At first when I could not speak, I could not read easily, because sedation had undermined my attention span. I was depressed. I could turn on the TV, but why? My wife brought a wonderful DVD player to my hospital room, but I could not make myself watch movies. My life was stale and profitless. I would spend hours in a murky stupor. Knowing I had always been reading a book, my concerned wife began reading to me: Jane Austen, Charles Dickens.
Curiously, my love of reading finally returned after I picked up Cormac McCarthy's Suttree, a book I had already read not long before my first surgery. Now I read it two more times. I was not "reading the same book." I was reentering the same experience, the same occult and visionary prose, the life of Suttree so urgently evoked. As rarely before, a book became tactile to me. When Suttree on his houseboat pulled a cord and brought up a bottle of orange soda pop from the cool river, I savored it. I could no longer taste. I tasted it more sharply than any soda I've ever really had. When Suttree stopped at the bus station for a grilled cheese, I ate it, and the pickle, and drank the black coffee. I began to live through this desperate man's sad life.
Then movies came back, and then writing. Then contentment. I may have things to be depressed about, but I am not depressed. My remaining abilities have expanded to fill the empty spaces left. My life seems full again, almost. I am busy. I am useful. I am happy.
Cyrus Freidheim, the CEO and publisher of the Sun-Times, said he'd like me to try writing a blog. Didn't I already have enough to do? Apparently not. I started writing the blog in April. I looked at the comments. I became involved. I wrote, people wrote back. I started adding remarks of my own after some of the comments. I was in conversation.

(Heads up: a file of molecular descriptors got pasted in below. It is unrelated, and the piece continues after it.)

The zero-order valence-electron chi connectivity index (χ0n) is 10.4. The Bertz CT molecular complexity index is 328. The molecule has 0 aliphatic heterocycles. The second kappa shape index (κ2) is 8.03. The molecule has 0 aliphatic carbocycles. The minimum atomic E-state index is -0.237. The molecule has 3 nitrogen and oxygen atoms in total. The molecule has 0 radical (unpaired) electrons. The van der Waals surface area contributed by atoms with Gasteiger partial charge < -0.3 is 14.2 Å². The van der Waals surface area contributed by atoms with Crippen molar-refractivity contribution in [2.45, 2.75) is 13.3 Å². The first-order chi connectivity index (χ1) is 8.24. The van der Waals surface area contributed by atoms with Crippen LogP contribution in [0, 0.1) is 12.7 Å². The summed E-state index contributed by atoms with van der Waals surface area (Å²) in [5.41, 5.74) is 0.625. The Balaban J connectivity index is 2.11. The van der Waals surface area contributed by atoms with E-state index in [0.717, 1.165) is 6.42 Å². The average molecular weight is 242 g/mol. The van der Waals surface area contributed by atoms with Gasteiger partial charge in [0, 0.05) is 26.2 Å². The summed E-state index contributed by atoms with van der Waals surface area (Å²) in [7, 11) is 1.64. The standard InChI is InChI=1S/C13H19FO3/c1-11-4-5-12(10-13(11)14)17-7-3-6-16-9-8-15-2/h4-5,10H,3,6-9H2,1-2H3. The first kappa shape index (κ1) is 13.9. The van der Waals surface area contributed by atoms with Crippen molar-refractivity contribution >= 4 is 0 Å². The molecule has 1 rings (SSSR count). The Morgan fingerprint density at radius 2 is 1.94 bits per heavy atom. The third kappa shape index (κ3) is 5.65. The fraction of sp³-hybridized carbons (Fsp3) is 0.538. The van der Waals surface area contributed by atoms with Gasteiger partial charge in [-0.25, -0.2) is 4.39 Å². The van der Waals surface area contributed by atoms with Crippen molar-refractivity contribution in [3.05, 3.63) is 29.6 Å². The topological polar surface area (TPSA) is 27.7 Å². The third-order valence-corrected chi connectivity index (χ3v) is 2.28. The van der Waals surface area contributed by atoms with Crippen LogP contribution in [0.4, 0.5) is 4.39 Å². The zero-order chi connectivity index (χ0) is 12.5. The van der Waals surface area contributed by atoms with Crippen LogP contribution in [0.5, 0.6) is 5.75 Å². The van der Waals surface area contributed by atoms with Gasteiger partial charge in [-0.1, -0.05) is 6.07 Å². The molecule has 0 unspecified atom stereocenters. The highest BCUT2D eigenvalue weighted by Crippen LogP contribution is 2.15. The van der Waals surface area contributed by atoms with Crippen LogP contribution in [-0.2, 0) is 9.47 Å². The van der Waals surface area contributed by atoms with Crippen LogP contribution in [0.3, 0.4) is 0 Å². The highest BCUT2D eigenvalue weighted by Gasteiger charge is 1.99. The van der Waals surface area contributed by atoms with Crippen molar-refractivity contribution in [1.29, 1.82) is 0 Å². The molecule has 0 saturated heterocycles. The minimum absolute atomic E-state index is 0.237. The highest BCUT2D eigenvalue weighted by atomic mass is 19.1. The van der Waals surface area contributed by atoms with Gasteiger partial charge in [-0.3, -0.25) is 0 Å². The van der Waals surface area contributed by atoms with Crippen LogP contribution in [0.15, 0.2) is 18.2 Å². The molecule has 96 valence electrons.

Some readers are amazed that I read all the comments. Of course I do. There is no one else to vet them; Jim Emerson is too busy, and besides, after all, they are my comments. See my blog entry "Confessions of a blogger," written in a rush of pleasure about the whole process.
But this entry is not about blogs. It is about my mind and about writing. It is true I still "take dictation." But over the summer and autumn, my mind has started dictating before I am at a keyboard. Ideas and words present themselves at any time. My wife noticed me motionless, and asked if I would like to take lessons in meditation. I replied, "Actually, I'm very happy with my thoughts."
Of course I don't think only about writing. I spend time with my wife, family and friends. I read a lot, watch a lot of politics on TV. But prose is beavering along beneath, writing itself. When it comes time to type it is an expression, not a process. My mind has improved so much at this that it's become clearly apparent to me. The words, as e. e. cummings wrote, come out like a ribbon and lie flat on the brush. He wasn't writing about toothpaste. In my fancy, I like to think he could have been writing about prose.
Yes, I had that cummings line in mind before I began. I knew I was heading for it. By losing the ability to speak, I have increased my ability to communicate. I am content.